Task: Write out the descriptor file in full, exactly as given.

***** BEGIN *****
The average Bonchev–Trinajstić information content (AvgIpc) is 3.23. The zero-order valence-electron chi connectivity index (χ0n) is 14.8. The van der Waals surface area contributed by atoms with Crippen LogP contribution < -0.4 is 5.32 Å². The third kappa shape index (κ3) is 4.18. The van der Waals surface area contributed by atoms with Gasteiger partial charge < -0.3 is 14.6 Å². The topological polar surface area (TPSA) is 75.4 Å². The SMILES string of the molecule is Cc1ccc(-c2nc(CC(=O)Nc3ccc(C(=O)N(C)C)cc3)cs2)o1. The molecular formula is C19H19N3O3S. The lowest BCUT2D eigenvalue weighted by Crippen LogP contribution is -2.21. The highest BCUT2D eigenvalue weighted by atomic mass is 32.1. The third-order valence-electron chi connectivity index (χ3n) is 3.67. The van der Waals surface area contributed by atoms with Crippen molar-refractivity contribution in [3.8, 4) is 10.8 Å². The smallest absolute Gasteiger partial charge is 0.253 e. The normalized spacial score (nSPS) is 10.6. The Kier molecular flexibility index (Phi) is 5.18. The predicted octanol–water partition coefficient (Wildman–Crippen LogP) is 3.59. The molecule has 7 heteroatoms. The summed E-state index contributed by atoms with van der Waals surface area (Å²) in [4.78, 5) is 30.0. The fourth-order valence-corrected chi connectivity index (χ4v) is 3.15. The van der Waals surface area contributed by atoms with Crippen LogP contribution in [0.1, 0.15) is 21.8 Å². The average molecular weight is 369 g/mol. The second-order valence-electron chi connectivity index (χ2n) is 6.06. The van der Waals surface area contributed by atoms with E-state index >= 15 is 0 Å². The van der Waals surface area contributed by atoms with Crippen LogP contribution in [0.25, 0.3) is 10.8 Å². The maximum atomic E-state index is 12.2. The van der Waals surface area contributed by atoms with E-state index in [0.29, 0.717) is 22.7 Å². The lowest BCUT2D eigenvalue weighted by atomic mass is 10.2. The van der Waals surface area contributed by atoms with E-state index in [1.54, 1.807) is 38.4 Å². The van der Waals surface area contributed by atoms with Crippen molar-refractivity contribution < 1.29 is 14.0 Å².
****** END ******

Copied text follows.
The average Bonchev–Trinajstić information content (AvgIpc) is 3.23. The zero-order valence-electron chi connectivity index (χ0n) is 14.8. The van der Waals surface area contributed by atoms with Crippen LogP contribution < -0.4 is 5.32 Å². The third kappa shape index (κ3) is 4.18. The van der Waals surface area contributed by atoms with Gasteiger partial charge < -0.3 is 14.6 Å². The topological polar surface area (TPSA) is 75.4 Å². The SMILES string of the molecule is Cc1ccc(-c2nc(CC(=O)Nc3ccc(C(=O)N(C)C)cc3)cs2)o1. The molecular formula is C19H19N3O3S. The lowest BCUT2D eigenvalue weighted by Crippen LogP contribution is -2.21. The highest BCUT2D eigenvalue weighted by atomic mass is 32.1. The third-order valence-electron chi connectivity index (χ3n) is 3.67. The van der Waals surface area contributed by atoms with Crippen molar-refractivity contribution in [3.8, 4) is 10.8 Å². The smallest absolute Gasteiger partial charge is 0.253 e. The normalized spacial score (nSPS) is 10.6. The Kier molecular flexibility index (Phi) is 5.18. The predicted octanol–water partition coefficient (Wildman–Crippen LogP) is 3.59. The molecule has 7 heteroatoms. The summed E-state index contributed by atoms with van der Waals surface area (Å²) in [4.78, 5) is 30.0. The fourth-order valence-corrected chi connectivity index (χ4v) is 3.15. The van der Waals surface area contributed by atoms with Crippen LogP contribution in [0.1, 0.15) is 21.8 Å². The average molecular weight is 369 g/mol. The second-order valence-electron chi connectivity index (χ2n) is 6.06. The van der Waals surface area contributed by atoms with E-state index >= 15 is 0 Å². The van der Waals surface area contributed by atoms with Crippen LogP contribution in [0.25, 0.3) is 10.8 Å². The maximum atomic E-state index is 12.2. The van der Waals surface area contributed by atoms with E-state index in [0.29, 0.717) is 22.7 Å². The lowest BCUT2D eigenvalue weighted by atomic mass is 10.2. The van der Waals surface area contributed by atoms with E-state index in [1.54, 1.807) is 38.4 Å². The van der Waals surface area contributed by atoms with Crippen molar-refractivity contribution < 1.29 is 14.0 Å².